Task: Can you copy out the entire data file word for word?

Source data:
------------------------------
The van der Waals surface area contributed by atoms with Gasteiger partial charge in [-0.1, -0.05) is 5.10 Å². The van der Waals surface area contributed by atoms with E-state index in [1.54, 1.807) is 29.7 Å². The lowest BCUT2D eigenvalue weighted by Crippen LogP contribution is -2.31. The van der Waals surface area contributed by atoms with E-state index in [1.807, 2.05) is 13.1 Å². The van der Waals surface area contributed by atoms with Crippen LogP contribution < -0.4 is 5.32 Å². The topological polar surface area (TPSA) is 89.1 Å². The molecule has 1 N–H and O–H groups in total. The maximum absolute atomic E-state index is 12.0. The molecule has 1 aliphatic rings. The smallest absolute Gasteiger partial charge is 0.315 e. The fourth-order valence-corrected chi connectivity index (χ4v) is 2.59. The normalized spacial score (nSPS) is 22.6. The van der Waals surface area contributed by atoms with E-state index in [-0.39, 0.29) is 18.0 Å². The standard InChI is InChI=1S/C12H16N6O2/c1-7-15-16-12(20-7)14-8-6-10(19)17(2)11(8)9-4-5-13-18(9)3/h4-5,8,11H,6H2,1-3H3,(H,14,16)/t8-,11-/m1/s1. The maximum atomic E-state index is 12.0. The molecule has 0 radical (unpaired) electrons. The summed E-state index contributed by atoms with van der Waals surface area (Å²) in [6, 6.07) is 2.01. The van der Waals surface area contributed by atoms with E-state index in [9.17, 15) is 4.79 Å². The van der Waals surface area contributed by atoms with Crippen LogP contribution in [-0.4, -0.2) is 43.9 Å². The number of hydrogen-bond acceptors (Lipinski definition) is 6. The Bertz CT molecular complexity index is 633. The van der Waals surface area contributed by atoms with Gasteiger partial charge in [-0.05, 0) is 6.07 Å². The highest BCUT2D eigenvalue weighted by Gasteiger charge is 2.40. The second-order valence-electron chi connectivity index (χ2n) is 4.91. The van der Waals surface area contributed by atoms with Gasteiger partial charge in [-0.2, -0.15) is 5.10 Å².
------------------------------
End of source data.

The van der Waals surface area contributed by atoms with Gasteiger partial charge in [-0.1, -0.05) is 5.10 Å². The van der Waals surface area contributed by atoms with E-state index in [1.54, 1.807) is 29.7 Å². The lowest BCUT2D eigenvalue weighted by Crippen LogP contribution is -2.31. The van der Waals surface area contributed by atoms with E-state index in [1.807, 2.05) is 13.1 Å². The van der Waals surface area contributed by atoms with Crippen LogP contribution < -0.4 is 5.32 Å². The topological polar surface area (TPSA) is 89.1 Å². The molecule has 1 N–H and O–H groups in total. The maximum absolute atomic E-state index is 12.0. The molecule has 1 aliphatic rings. The smallest absolute Gasteiger partial charge is 0.315 e. The fourth-order valence-corrected chi connectivity index (χ4v) is 2.59. The normalized spacial score (nSPS) is 22.6. The van der Waals surface area contributed by atoms with E-state index in [-0.39, 0.29) is 18.0 Å². The standard InChI is InChI=1S/C12H16N6O2/c1-7-15-16-12(20-7)14-8-6-10(19)17(2)11(8)9-4-5-13-18(9)3/h4-5,8,11H,6H2,1-3H3,(H,14,16)/t8-,11-/m1/s1. The maximum atomic E-state index is 12.0. The molecule has 0 radical (unpaired) electrons. The summed E-state index contributed by atoms with van der Waals surface area (Å²) in [6, 6.07) is 2.01. The van der Waals surface area contributed by atoms with E-state index in [9.17, 15) is 4.79 Å². The van der Waals surface area contributed by atoms with Crippen LogP contribution in [-0.4, -0.2) is 43.9 Å². The number of hydrogen-bond acceptors (Lipinski definition) is 6. The Bertz CT molecular complexity index is 633. The van der Waals surface area contributed by atoms with Gasteiger partial charge in [-0.05, 0) is 6.07 Å². The highest BCUT2D eigenvalue weighted by Gasteiger charge is 2.40. The second-order valence-electron chi connectivity index (χ2n) is 4.91. The van der Waals surface area contributed by atoms with Gasteiger partial charge in [-0.2, -0.15) is 5.10 Å².